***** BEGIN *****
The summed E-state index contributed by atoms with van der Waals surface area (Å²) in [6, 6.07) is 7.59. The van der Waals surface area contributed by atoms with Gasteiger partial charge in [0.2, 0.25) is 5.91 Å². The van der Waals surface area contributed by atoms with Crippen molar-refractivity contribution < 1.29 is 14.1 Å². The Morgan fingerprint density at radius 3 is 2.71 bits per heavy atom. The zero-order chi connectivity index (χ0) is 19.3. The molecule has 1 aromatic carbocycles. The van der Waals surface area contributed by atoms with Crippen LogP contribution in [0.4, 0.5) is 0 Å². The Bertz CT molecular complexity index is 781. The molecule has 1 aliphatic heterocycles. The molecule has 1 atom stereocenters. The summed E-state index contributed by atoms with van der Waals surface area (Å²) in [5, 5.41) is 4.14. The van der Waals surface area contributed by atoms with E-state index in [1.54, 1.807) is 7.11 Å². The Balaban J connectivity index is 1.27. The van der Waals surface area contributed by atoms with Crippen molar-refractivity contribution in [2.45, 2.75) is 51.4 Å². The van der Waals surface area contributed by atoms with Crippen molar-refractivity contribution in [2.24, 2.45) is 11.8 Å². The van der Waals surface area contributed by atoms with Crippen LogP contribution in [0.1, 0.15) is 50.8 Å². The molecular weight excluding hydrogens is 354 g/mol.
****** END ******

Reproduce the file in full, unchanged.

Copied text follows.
The summed E-state index contributed by atoms with van der Waals surface area (Å²) in [6, 6.07) is 7.59. The van der Waals surface area contributed by atoms with Gasteiger partial charge in [0.2, 0.25) is 5.91 Å². The van der Waals surface area contributed by atoms with Crippen molar-refractivity contribution < 1.29 is 14.1 Å². The Morgan fingerprint density at radius 3 is 2.71 bits per heavy atom. The zero-order chi connectivity index (χ0) is 19.3. The molecule has 1 aromatic carbocycles. The van der Waals surface area contributed by atoms with Crippen LogP contribution in [0.4, 0.5) is 0 Å². The Bertz CT molecular complexity index is 781. The molecule has 1 aliphatic heterocycles. The molecule has 1 atom stereocenters. The summed E-state index contributed by atoms with van der Waals surface area (Å²) in [5, 5.41) is 4.14. The van der Waals surface area contributed by atoms with E-state index in [1.54, 1.807) is 7.11 Å². The Balaban J connectivity index is 1.27. The van der Waals surface area contributed by atoms with Crippen molar-refractivity contribution in [2.45, 2.75) is 51.4 Å². The van der Waals surface area contributed by atoms with Crippen molar-refractivity contribution in [2.24, 2.45) is 11.8 Å². The van der Waals surface area contributed by atoms with Crippen LogP contribution in [0.1, 0.15) is 50.8 Å². The molecular weight excluding hydrogens is 354 g/mol.